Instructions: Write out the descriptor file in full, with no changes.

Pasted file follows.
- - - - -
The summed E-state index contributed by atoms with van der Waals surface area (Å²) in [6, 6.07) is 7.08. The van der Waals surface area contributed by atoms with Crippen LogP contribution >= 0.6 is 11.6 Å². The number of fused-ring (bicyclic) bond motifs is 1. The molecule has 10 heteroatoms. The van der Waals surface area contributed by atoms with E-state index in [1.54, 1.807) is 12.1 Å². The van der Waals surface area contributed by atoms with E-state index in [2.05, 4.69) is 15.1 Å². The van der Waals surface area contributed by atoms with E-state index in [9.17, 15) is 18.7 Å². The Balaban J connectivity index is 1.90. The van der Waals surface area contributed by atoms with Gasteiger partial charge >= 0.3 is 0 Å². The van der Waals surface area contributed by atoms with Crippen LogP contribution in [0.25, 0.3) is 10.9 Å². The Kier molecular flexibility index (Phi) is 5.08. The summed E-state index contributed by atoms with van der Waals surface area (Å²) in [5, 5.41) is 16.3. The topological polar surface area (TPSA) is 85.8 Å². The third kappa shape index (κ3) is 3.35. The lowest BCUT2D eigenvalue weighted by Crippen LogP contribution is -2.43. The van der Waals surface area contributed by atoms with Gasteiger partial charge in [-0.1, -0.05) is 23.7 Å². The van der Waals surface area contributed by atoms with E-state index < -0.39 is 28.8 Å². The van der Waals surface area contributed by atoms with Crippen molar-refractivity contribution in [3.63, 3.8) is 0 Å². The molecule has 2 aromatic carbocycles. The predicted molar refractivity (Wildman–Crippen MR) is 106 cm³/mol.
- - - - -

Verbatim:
The summed E-state index contributed by atoms with van der Waals surface area (Å²) in [6, 6.07) is 7.08. The van der Waals surface area contributed by atoms with Crippen LogP contribution >= 0.6 is 11.6 Å². The number of fused-ring (bicyclic) bond motifs is 1. The molecule has 10 heteroatoms. The van der Waals surface area contributed by atoms with E-state index in [1.54, 1.807) is 12.1 Å². The van der Waals surface area contributed by atoms with E-state index in [2.05, 4.69) is 15.1 Å². The van der Waals surface area contributed by atoms with E-state index in [9.17, 15) is 18.7 Å². The Balaban J connectivity index is 1.90. The van der Waals surface area contributed by atoms with Gasteiger partial charge >= 0.3 is 0 Å². The van der Waals surface area contributed by atoms with Crippen LogP contribution in [0.25, 0.3) is 10.9 Å². The Kier molecular flexibility index (Phi) is 5.08. The summed E-state index contributed by atoms with van der Waals surface area (Å²) in [5, 5.41) is 16.3. The topological polar surface area (TPSA) is 85.8 Å². The third kappa shape index (κ3) is 3.35. The lowest BCUT2D eigenvalue weighted by Crippen LogP contribution is -2.43. The van der Waals surface area contributed by atoms with Gasteiger partial charge in [-0.1, -0.05) is 23.7 Å². The van der Waals surface area contributed by atoms with E-state index < -0.39 is 28.8 Å². The van der Waals surface area contributed by atoms with Crippen molar-refractivity contribution in [3.63, 3.8) is 0 Å². The molecule has 2 aromatic carbocycles. The predicted molar refractivity (Wildman–Crippen MR) is 106 cm³/mol.